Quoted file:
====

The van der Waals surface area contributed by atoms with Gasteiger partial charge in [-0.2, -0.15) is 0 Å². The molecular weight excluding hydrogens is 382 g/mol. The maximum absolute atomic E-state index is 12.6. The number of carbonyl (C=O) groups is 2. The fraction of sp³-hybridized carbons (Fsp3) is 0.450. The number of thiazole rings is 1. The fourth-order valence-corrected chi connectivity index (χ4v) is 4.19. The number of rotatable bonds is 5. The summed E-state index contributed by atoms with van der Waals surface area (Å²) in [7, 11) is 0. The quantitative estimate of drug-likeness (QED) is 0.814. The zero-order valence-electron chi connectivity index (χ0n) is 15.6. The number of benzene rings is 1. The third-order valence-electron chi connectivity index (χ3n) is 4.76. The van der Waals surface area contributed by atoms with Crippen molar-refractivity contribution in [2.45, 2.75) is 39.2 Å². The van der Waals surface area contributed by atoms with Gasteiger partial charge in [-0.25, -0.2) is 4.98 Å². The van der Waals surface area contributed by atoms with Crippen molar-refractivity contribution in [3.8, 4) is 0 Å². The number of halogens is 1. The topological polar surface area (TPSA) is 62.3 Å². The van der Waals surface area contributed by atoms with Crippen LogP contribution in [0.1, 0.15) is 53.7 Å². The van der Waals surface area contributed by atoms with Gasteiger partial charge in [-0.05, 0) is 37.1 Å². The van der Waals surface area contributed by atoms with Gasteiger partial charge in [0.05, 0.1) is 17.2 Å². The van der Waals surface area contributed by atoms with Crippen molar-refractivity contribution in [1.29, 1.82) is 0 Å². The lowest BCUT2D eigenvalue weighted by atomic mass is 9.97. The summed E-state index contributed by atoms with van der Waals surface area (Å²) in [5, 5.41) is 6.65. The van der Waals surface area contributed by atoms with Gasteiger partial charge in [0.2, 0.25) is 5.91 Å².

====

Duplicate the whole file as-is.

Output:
The van der Waals surface area contributed by atoms with Gasteiger partial charge in [-0.2, -0.15) is 0 Å². The molecular weight excluding hydrogens is 382 g/mol. The maximum absolute atomic E-state index is 12.6. The number of carbonyl (C=O) groups is 2. The fraction of sp³-hybridized carbons (Fsp3) is 0.450. The number of thiazole rings is 1. The fourth-order valence-corrected chi connectivity index (χ4v) is 4.19. The number of rotatable bonds is 5. The summed E-state index contributed by atoms with van der Waals surface area (Å²) in [7, 11) is 0. The quantitative estimate of drug-likeness (QED) is 0.814. The zero-order valence-electron chi connectivity index (χ0n) is 15.6. The number of benzene rings is 1. The third-order valence-electron chi connectivity index (χ3n) is 4.76. The van der Waals surface area contributed by atoms with Crippen molar-refractivity contribution in [2.45, 2.75) is 39.2 Å². The van der Waals surface area contributed by atoms with Gasteiger partial charge in [-0.25, -0.2) is 4.98 Å². The van der Waals surface area contributed by atoms with Crippen molar-refractivity contribution in [3.8, 4) is 0 Å². The number of halogens is 1. The topological polar surface area (TPSA) is 62.3 Å². The van der Waals surface area contributed by atoms with Crippen LogP contribution in [0.1, 0.15) is 53.7 Å². The van der Waals surface area contributed by atoms with Gasteiger partial charge in [-0.05, 0) is 37.1 Å². The van der Waals surface area contributed by atoms with Gasteiger partial charge in [0.05, 0.1) is 17.2 Å². The van der Waals surface area contributed by atoms with Crippen molar-refractivity contribution in [1.29, 1.82) is 0 Å². The lowest BCUT2D eigenvalue weighted by atomic mass is 9.97. The summed E-state index contributed by atoms with van der Waals surface area (Å²) in [5, 5.41) is 6.65. The van der Waals surface area contributed by atoms with Gasteiger partial charge in [0.2, 0.25) is 5.91 Å².